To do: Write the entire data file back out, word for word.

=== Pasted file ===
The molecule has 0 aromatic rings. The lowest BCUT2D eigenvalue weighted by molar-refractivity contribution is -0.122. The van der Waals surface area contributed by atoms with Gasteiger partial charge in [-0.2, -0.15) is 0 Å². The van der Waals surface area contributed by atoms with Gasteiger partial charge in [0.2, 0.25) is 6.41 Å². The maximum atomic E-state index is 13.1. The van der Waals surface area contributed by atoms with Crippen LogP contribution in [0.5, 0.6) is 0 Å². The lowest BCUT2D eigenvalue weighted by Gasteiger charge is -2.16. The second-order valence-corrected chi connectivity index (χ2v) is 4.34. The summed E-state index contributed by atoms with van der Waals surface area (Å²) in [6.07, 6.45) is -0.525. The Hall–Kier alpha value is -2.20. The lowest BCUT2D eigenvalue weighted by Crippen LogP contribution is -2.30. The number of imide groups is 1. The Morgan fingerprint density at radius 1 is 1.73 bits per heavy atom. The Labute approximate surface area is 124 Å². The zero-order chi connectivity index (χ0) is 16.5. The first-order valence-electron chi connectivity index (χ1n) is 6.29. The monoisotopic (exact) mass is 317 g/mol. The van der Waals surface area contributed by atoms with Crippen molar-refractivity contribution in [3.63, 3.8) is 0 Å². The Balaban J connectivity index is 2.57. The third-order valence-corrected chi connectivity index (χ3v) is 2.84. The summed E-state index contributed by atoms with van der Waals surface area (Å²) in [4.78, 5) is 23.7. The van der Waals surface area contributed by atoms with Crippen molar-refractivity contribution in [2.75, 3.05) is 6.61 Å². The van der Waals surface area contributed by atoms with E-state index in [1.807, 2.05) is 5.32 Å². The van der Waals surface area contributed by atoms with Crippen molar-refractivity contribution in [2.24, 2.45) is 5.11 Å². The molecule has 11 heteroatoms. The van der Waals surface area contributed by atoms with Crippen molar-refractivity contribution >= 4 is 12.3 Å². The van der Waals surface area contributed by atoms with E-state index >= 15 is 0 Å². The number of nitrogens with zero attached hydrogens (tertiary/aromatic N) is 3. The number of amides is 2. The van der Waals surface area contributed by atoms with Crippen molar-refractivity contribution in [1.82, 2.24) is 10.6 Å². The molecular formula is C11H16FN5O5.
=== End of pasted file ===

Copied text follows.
The molecule has 0 aromatic rings. The lowest BCUT2D eigenvalue weighted by molar-refractivity contribution is -0.122. The van der Waals surface area contributed by atoms with Gasteiger partial charge in [-0.2, -0.15) is 0 Å². The van der Waals surface area contributed by atoms with Gasteiger partial charge in [0.2, 0.25) is 6.41 Å². The maximum atomic E-state index is 13.1. The van der Waals surface area contributed by atoms with Crippen LogP contribution in [0.5, 0.6) is 0 Å². The lowest BCUT2D eigenvalue weighted by Gasteiger charge is -2.16. The second-order valence-corrected chi connectivity index (χ2v) is 4.34. The summed E-state index contributed by atoms with van der Waals surface area (Å²) in [6.07, 6.45) is -0.525. The Hall–Kier alpha value is -2.20. The lowest BCUT2D eigenvalue weighted by Crippen LogP contribution is -2.30. The number of imide groups is 1. The Morgan fingerprint density at radius 1 is 1.73 bits per heavy atom. The Labute approximate surface area is 124 Å². The zero-order chi connectivity index (χ0) is 16.5. The first-order valence-electron chi connectivity index (χ1n) is 6.29. The monoisotopic (exact) mass is 317 g/mol. The van der Waals surface area contributed by atoms with Crippen molar-refractivity contribution in [3.63, 3.8) is 0 Å². The Balaban J connectivity index is 2.57. The third-order valence-corrected chi connectivity index (χ3v) is 2.84. The summed E-state index contributed by atoms with van der Waals surface area (Å²) in [4.78, 5) is 23.7. The van der Waals surface area contributed by atoms with Crippen molar-refractivity contribution in [2.75, 3.05) is 6.61 Å². The van der Waals surface area contributed by atoms with E-state index in [1.807, 2.05) is 5.32 Å². The van der Waals surface area contributed by atoms with Crippen molar-refractivity contribution in [2.24, 2.45) is 5.11 Å². The molecule has 11 heteroatoms. The van der Waals surface area contributed by atoms with Crippen molar-refractivity contribution >= 4 is 12.3 Å². The van der Waals surface area contributed by atoms with E-state index >= 15 is 0 Å². The number of nitrogens with zero attached hydrogens (tertiary/aromatic N) is 3. The number of amides is 2. The van der Waals surface area contributed by atoms with Crippen molar-refractivity contribution in [1.82, 2.24) is 10.6 Å². The molecular formula is C11H16FN5O5.